Diverse Books for Everyone
Books can serve as both windows and mirrors. All children should have access to both. We provide curated lists featuring diverse children from varying backgrounds and experiences.
In late August and early September, a group of us here at NPL published a series of blog posts dedicated to exploring the racist images and stereotypes present in specific examples of classic children's literature. Our efforts were part of a larger project wherein a diverse group of library employees had conversations how best to address the "potential hurt these books could cause" while honoring public libraries' central values regarding intellectual freedom and the right of everyone to read what they so choose.
In addtion to the blog posts published discussing Dr. Seuss, traditional picture book depictions of what is referred to as the "First" Thanksgiving, Little House on the Prairie, and the Asterix comic books, we also curated lists featuring diverse children in positive and appropriate ways. While certain readers may feel reluctant (or even deem it unecessary) to cast a more critical, nuanced eye to the books they previously cherished, it is important that we seek out new and more diverse books.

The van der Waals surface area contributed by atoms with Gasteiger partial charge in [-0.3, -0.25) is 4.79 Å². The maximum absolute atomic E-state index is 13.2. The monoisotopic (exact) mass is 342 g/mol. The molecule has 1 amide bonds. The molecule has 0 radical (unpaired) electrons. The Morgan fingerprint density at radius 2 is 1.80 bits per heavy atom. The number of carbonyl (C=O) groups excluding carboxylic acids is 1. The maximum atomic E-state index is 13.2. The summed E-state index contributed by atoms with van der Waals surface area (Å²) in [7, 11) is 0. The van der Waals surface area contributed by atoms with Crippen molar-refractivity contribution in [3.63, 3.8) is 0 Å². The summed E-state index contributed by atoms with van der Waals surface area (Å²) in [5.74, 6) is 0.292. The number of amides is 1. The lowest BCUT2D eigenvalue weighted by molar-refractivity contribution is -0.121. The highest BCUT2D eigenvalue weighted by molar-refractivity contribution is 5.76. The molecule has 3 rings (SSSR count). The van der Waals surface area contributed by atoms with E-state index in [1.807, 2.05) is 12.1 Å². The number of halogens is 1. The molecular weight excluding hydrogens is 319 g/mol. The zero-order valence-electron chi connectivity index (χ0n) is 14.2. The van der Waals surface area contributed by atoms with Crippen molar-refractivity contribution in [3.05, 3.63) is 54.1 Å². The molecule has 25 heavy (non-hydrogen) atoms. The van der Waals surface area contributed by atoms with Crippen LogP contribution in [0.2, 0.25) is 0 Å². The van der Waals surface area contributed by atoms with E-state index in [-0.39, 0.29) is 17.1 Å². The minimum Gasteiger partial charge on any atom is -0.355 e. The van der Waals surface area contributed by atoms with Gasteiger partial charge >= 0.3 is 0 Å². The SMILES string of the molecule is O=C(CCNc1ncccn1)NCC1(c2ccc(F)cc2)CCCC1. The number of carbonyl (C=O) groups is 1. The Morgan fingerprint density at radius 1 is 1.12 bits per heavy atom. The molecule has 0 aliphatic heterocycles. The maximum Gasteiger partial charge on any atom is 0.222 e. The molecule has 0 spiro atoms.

One can find our lists on the NPL website, under the Books, Movies, and Music section for children. Scroll down to the Diverse Books heading, which looks like this:
Click on the links to see lists highlighting picture books featuring children of diverse backgrounds and experiences.
According to Rudine Sims, books are "windows, offering views of worlds that may be real or imagined, familiar or strange.” These windows can also serve as sliding glass doors through which a reader can "walk through in imagination to become part of whatever world has been created and recreated by the author." In the right conditions, however, the window can become a mirror which reflects "our own lives and experiences as part of the larger human experience." Books, then, should not only help us experience new perspectives, but also serve as safe places where we can see ourselves as part of a greater whole.